The consumption of meat and seafood has come under fire from those who note the environmental impact of meat production and commercial fishing, but a number of companies in the U.S. and around the globe are working on solutions.
These are foods created in labs, from cells from the original foods—beef made from calf cells, for example.
The fourth Cultured Meat Symposium took place in San Francisco last month; the event brought together scientists, investors, students and suppliers, all among more than 100 cultured meat and seafood companies up and running worldwide.
The cultured-meat industry faces many hurdles, presenters acknowledged, but despite these, there was optimism that cell-cultured meat could be commercialized in the U.S. sometime in 2022, aided by investment from big meat companies, venture capital firms and private investors such as Bill Gates.
The biggest issues facing this industry, leaders shared, are the following:
Cellular agriculture needs infrastructure on which to grow cells in labs and materials including bioreactors to scale, and these are now in short supply, points out Kara Nielsen, director, food and drink with WGSN, a trend forecasting company based in New York City, who spoke at the event.
The difficulty, says Alex Shirazi, managing partner of the symposium, is a matter of engineering, not science. “There’s still additional technology that’s being developed that’s needed to take cellular meat to a point where it can make an impact.”
Another issue in scaling is procuring the “cell-culture media” that the cells use to replicate and grow, he adds.
Pharmaceutical giant Merck proposes cutting ingredients, changing ingredient concentrations and exploring “feed grade+” level options to help make production more accessible.
Some of the world's biggest conventional meat companies have lent financial support to cultured-meat R&D: Tyson Foods has invested in startup Memphis Meats, and Brazil's BRF earlier this year announced a partnership with Israel-based Aleph Farms.
In the absence of FDA and USDA approval, the U.S. industry is working to create safety standard proposals.
Worldwide, regulatory progress may be slow, but it is happening: Last December, regulators in Singapore approved for human consumption cultured chicken from San Francisco-based Eat Just. The food-technology company touted the Singapore Food Agency's move as a "breakthrough for the global food industry."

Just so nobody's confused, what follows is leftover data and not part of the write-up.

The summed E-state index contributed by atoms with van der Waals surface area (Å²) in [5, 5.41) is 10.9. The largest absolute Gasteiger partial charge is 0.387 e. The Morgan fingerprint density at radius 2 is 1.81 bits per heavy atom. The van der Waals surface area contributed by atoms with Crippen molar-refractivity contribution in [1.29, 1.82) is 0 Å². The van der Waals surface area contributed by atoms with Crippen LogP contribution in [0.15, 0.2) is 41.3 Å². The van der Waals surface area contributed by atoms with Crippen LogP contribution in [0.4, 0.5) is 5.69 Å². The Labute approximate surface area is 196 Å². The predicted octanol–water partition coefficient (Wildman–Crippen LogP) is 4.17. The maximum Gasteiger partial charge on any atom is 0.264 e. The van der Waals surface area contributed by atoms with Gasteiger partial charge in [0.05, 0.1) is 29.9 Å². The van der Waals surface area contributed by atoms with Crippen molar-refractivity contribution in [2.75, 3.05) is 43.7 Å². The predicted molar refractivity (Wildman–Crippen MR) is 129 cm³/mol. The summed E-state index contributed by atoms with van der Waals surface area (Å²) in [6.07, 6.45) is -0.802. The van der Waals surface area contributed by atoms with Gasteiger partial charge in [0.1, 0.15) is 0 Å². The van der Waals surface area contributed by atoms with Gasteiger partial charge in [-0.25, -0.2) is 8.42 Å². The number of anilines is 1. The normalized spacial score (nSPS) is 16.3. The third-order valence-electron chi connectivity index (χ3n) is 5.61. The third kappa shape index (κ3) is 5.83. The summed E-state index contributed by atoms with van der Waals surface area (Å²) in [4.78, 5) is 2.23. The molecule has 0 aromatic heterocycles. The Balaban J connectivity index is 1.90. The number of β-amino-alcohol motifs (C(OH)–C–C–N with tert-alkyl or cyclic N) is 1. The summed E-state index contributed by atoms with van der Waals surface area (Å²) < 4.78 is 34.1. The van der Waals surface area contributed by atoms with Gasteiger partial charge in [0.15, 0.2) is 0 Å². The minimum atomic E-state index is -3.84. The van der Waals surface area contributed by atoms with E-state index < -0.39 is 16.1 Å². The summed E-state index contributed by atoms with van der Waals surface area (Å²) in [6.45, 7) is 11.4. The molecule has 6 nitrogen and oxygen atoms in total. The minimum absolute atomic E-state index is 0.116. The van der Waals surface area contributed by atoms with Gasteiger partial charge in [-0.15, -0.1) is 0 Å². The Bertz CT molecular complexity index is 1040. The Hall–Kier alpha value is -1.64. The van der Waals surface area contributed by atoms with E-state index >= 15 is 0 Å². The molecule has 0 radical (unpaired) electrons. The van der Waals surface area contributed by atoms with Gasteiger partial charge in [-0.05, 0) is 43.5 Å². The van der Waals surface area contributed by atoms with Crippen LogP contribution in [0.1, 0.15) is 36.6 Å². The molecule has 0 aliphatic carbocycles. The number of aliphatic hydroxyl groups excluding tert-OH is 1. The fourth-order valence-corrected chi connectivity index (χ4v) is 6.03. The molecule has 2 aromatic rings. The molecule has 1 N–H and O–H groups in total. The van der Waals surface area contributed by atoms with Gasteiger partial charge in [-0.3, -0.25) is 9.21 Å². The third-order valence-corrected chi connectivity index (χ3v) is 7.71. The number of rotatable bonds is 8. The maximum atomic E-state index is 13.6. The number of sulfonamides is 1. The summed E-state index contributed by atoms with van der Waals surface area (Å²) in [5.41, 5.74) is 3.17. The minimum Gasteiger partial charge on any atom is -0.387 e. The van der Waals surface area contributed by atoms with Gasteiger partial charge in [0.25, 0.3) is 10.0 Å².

Industry proponents hope to create a cultured meat and seafood sector that will complement, not replace, commodity protein.
Seafood is a good place to start thinking about cultured foods, says Nielsen. This is because messages about the collapse of fisheries, the sustainability of seafood, about mercury, have been circulating for a long time.
“I have a theory that people would be more readily interested in a seafood replacement because they’re more aware of the problems facing the seafood industry,” she says. Plus, much of the seafood that Americans eat, like fish sticks or a tuna salad, features fish that’s unrecognizable, suggesting an opening for alternatives (as makers of plant-based products have seized).
There are two factors that might mean seafood comes to market earlier than meat, Shirazi points out. The first is that the USDA does not regulate seafood so only the FDA is involved; and secondly, since seafood cells can grow in different temperatures, theoretically it could mean producing fish is more energy efficient.
Consumer acceptance is necessary for industry growth and scaling, but at least for now, an “ick” factor remains for many consumers when it comes to eating meat made in a laboratory.
Transparency is vital, and adequate education and availability of information will be crucial in getting buy-in from younger consumers, whose buying power will grow, industry leaders suggest.
Adding a helping hand are retailers who support the cultured-meat industry. Event attendee Patrick Mills, director of service and operations with Bi-Rite Market in San Francisco, said he would consider carrying cultured meats in his two stores but would need assurances of a steady supply before he made the move. Mills said he would also need a strong understanding of the specific product and for staff members to be knowledgeable and excited, too. Consumers “want a grocer like Bi-Rite to tell them it’s safe,” and simply putting it on shelves signals Bi-Rite's endorsement, he said.
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